Why ARE there difference between American and British English?
Well, who really knows
this but I like this explanation sent to me by a visitor to this website:
"Alistair Cooke stated in his 1980s television series "The Story of English"
that Americans purposely pronounced every letter of every word on purpose to
differentiate themselves from the English. He stated somewhere that we
changed our forks to our right hands prior to the Revolution as a sign the
the eater was a rebel. Also to be different from the British."
are the English called Limeys?
From the habit, on long
journeys, of English sailors drinking lime juice as a preventative
Why are the English called Poms or Pommies?
"Pommy" (or "pom" or "pommie")
is a primarily Australian (and largely derisive) slang term used to indicate
a recent immigrant from Great Britain, or
a Brit in general.
Hwoever the origination of this word is a little unclear. "Pommy"
might have been based on the word "pomegranate" -- either because the redness of the
fruit supposedly matched the typically florid British complexion, or because
it was used as rhyming slang for "immigrant." Also a possibility
is since Australia was originally a hold for convicts from England, the
letters P.O.H.M. (Property of her majesty) were printed on their clothing
and then began to apply to all immigrants from England. Interestingly
enough, the Oxford English definition of POM stands for Prisoner of Mother
Another explanation: it
originated in Victoria, where the British immigrants came by ship to the
Port of Melbourne. The initials POM were quickly adopted as a fond nickname.
Why are Americans called Yanks or Yankees?
origin of Yankee has been the subject of much debate, but the most likely
source is the Dutch name Janke, meaning “little Jan” or “little John,” a
nickname that dates back to the 1680s. Perhaps because it was used as the
name of pirates, the name Yankee came to be used as a term of contempt. It
was used this way in the 1750s by General James Wolfe, the British general
who secured British domination of North America by defeating the French at
Quebec. The name may have been applied to New Britainers as an extension of
an original use referring to Dutch settlers living along the Hudson River.
Whatever the reason, Yankee is first recorded in 1765 as a name for an
inhabitant of New Britain. The first recorded use of the term by the British
to refer to Americans in general appears in the 1780s, in a letter by Lord
Horatio Nelson, no less. Around the same time it began to be abbreviated to
Yank. During the American Revolution, American soldiers adopted this term of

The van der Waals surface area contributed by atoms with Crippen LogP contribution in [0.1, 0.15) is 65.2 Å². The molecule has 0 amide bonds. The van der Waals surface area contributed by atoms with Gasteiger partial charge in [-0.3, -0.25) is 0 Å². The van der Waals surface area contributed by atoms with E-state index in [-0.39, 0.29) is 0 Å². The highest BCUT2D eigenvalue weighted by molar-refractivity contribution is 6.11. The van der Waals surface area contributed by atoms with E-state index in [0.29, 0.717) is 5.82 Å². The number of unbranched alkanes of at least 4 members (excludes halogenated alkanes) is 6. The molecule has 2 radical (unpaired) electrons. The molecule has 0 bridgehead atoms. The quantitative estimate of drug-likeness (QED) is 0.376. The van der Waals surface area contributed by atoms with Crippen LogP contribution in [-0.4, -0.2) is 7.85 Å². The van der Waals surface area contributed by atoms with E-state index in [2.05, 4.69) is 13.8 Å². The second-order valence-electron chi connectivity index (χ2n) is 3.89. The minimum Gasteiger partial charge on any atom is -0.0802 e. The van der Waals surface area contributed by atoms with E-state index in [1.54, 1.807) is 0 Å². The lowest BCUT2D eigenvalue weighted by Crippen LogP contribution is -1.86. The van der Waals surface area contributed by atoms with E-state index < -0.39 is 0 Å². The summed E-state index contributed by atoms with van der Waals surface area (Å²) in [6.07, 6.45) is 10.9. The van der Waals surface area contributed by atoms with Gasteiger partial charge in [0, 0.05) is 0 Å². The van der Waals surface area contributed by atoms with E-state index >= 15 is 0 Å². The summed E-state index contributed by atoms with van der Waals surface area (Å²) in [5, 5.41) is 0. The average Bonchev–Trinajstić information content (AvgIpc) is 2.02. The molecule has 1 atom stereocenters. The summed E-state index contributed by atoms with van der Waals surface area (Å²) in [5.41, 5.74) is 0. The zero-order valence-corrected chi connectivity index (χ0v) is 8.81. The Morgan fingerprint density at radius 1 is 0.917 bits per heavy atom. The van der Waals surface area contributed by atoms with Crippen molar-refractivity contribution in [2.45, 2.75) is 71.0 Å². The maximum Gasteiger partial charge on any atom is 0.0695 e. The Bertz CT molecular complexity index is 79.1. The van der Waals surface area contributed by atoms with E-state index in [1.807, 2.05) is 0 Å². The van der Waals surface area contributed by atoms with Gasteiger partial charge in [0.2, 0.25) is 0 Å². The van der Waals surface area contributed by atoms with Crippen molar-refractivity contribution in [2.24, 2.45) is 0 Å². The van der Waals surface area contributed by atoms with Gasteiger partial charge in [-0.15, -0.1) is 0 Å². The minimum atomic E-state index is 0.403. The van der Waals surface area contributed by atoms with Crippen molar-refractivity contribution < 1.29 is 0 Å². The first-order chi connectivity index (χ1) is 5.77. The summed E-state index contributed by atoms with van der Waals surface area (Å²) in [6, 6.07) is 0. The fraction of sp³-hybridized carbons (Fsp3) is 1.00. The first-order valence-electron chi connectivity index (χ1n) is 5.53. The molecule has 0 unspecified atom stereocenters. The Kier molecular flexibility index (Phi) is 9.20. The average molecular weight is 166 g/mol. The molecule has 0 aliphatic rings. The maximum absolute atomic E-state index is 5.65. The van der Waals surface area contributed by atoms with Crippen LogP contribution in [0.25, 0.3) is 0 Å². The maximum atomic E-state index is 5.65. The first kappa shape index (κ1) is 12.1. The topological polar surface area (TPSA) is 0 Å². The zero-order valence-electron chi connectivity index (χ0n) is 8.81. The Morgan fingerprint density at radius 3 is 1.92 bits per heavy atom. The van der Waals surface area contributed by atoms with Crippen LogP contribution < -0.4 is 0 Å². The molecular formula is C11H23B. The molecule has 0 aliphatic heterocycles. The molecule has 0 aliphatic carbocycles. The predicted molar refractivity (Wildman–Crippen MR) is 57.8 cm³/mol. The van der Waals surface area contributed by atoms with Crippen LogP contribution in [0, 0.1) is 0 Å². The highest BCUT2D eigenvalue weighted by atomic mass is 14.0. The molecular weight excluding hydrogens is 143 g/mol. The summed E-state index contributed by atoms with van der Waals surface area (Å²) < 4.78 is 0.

derision as a term of national pride. The derisive use nonetheless remained
alive and even intensified in the South during the Civil War, when it
referred not to all Americans but to those loyal to the Union. Now the term
carries less emotion—except of course for baseball fans.
Why are New Zealanders called Kiwis?
The name kiwi was made
famous by a brand of boot polish called "Kiwi", developed by an Australian
William Ramsey. In 1910 Ramsay returned to Australia from New Zealand after
marrying Annie Meek of Timaru. In Melbourne Ramsay developed his own brand
of boot polish. In need of a name for his boot polish he settled on a New
Zealand symbol - the kiwi (a flightless bird found in New Zealand).
During World War II the
British Army ordered a large shipment of the Kiwi Boot Polish. By the end of
the war, the New Zealander Soldiers were known as kiwis. The name kiwi has
stuck ever since.
Why do Americans and Commonwealthers drive on the opposite side of the road?
This is a rather long
explanation and can be found HERE.
Where does that word "Bloody" come from the English are so fond of using?
According to the Oxford
English Dictionary: "In foul language, a vague epithet expressing anger,
resentment, but often a mere intensive, especially with a negative -- as,
not a bloody one." They cite an 1840s usage. On the other hand, the use as
adverb dates back to 1650s: as an intensive, meaning, "very" or "and no
mistake". In the 1880s, it was considered a "horrid word" by respectable
people, on par with obscene or profane language, and was printed in
newspapers, etc., as "b----y."
The OED says the origin is uncertain, but possibly refers to "bloods"
(aristocratic rowdies) of the late 17th-early 18th centuries ... "bloody
drunk" arising from '"drunk as a blood" ... and the association with bloody
battle, bloody butcher, etc., "appealed to the imagination of the rough
Another version is that the
derivation of "bloody" is as a corruption of the medieval phrase "by Our
Lady", which, being an oath sworn on the person of the mother of Jesus
Christ, was considered blasphemous.
Where does the British saying "Bob's Your Uncle" come from?
This is another of those
catchphrases which seem to arise out of nowhere and have a period of
fashion, in this case quite a long one. We know that it began to be used in
the 1880s in Britain. One theory has it that it derives from the slang
phrase all is bob, meaning "all is safe". But there have been several slang
expressions containing the word bob, some associated with thievery or
gambling, and around this time it was also a common generic name for
somebody you didn't know. The most attractive theory is that it derives from
a prolonged act of political nepotism. The prime minister Lord Salisbury
(family name Robert Cecil) appointed his rather less than popular nephew
Arthur Balfour (later himself to be PM from 1902-11) to a succession of
posts. The first in 1887 was chief secretary of Ireland, a post for which
Balfour was considered unsuitable. The consensus among the irreverent in
Britain seems to have been that to have Bob as your uncle guaranteed
success, hence the expression and the common meaning it preserves of
something that is easy to achieve.